The LGBT health research and promotion agenda is not a balanced one. I’ve volunteered with a number of different LGBT groups, and we always had a pile of health promotion leaflets sent to us by local health promotion agencies and by charities.
Probably 80% were targeted towards gay and bisexual male sexual health. We might have a couple on cervical screening and breast checking for women, and a few on alcohol, smoking and substance misuse. We might have a couple of more general ones about mental health or coming out. More recently, there’s started to be more publications targeted at trans people, usually focused on medical transitioning. Very, very recently there have also been some sexual health publications for trans people. And that was about it.
That health promotion literature more or less reflects the state of current LGBT health research. It’s also often reflected in the funding available: one of the groups I volunteered with provided general support to the LGBT community on a wide variety of issues, but it got its funding on the basis of HIV prevention. There’s often also funding for supporting young LGBT people with issues such as coming out, but it typically stops at 18, or 25 if you’re lucky.
But let’s just think about what’s missing in that. The LGBT Public Health Outcomes Framework collects together what evidence exists on LGBT health issues. Here;s a few little excerpts:
- “There are no data on cancer incidence, diagnosis, treatment, survival, morbidity and mortality among LGB&T populations.”
- “… it is reasonable to assume that there will be inequalities in [preventable mortality] affecting the LGB&T community.”
- “… it is reasonable to extrapolate that [the LGBT] community will be potentially more at risk of excess winter deaths.”
- “There is no evidence in relation to lesbian and bisexual women, or trans individuals [with regard diabetes]”
There’s also little or no evidence on heart disease, liver disease, dementia or respiratory disease.
HIV is a serious disease. Suicide is tragic. But most of us are going to die of things like cancer, heart disease and lung disease. Many of us are going to live for many years with conditions like dementia and diabetes. Those are diseases where prevention, survival and quality of life are clearly linked to issues like economic exclusion, social support and trusting your doctor enough to tell them if you think there’s a problem. It’s scarcely a big leap to say that being LGBT is probably relevant. But at the moment, the best we can say is “it is reasonable to assume” that LGBT people may be dying early of diseases that could be prevented. That isn’t good enough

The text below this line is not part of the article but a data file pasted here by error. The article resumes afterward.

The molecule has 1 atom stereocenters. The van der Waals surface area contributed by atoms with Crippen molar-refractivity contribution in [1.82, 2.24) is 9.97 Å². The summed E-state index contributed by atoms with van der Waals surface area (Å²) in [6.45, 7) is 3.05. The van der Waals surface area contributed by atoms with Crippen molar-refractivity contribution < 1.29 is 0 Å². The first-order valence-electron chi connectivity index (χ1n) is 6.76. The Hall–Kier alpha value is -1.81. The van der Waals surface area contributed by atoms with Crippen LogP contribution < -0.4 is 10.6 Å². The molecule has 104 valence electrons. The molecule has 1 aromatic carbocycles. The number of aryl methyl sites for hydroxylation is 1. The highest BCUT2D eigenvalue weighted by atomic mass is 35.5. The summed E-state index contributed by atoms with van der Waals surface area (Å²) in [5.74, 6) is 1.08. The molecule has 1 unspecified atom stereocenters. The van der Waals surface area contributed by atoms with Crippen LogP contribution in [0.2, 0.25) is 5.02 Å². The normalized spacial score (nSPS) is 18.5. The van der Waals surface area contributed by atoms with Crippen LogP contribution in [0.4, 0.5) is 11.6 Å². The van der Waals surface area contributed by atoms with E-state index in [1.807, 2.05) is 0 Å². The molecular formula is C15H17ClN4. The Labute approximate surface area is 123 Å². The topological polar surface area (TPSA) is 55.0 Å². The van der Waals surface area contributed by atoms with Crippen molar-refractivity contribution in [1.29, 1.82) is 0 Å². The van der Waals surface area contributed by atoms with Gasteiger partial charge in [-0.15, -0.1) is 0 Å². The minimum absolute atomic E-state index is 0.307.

Undoubtedly part of the reason for this is timescale. Mental health, substance abuse and HIV are issues where an intervention can potentially have a measurable effect here and now, and sometimes you can point to the difference made in a specific case. It’s easy to make a financial and moral case for researching that. Whether an intervention has actually prevented heart disease might require thirty years of population data to work out, and even then you might still struggle to disentangle it from wider social trends. But social isolation among older LGBT people is something where it would be pretty easy to carry out an intervention which has an immediate measurable impact, and which would tend to be beneficial for a wide number of health indicators. Ageing, social support and health are huge issues for the NHS right now. Why is there so little out there on older LGBT people.
Another issue is the old “it’s too embarrassing to ask” one. Of course not everyone wants to talk about their identity and everyone should always have the right not to say, but there still seems to be an assumption that simply including the question on an equal opportunities form will lead to patients fainting in shock or storming out of the waiting room in disgust.
It’s hard not to feel that the hidden issue under some of this is due to the interaction between age, sexuality, and gender. The health issues which get highlighted in the LGBT community are those which stand a fair chance of affecting younger people, and especially young men. Ill health, or even death, among the young is shocking. And if someone commits suicide due to hateful bullying, or dies young of AIDS, the cause is clear. It’s harder to work up activist passion about the fact that one group on average gets a chronic disease associated with age a year or two earlier than another. Plus there’s still a sense that our society doesn’t really want to think about older people as having sexual and gender identities, other than very limited stereotypes of grandma and grandpa.
The optimistic view says perhaps it’s just because we’re in a transitional phase. Perhaps now there’s greater equality all these issues will work themselves through, and by the time my generation reaches retirement no-one will be embarrassed to discuss sexual or gender diversity, and there will be few inequalities to identify anyway. Perhaps so. But if we are in a transitional phase, that’s because of the activism and campaigning by the LGBT people who are older now. It doesn’t seem fair to ignore their wellbeing, here and now, while we lie back in the expectation of a glorious future. And if we aren’t in a transitional phase, if the problems aren’t all fixed, we’re going to really regret not acting when we become the older people.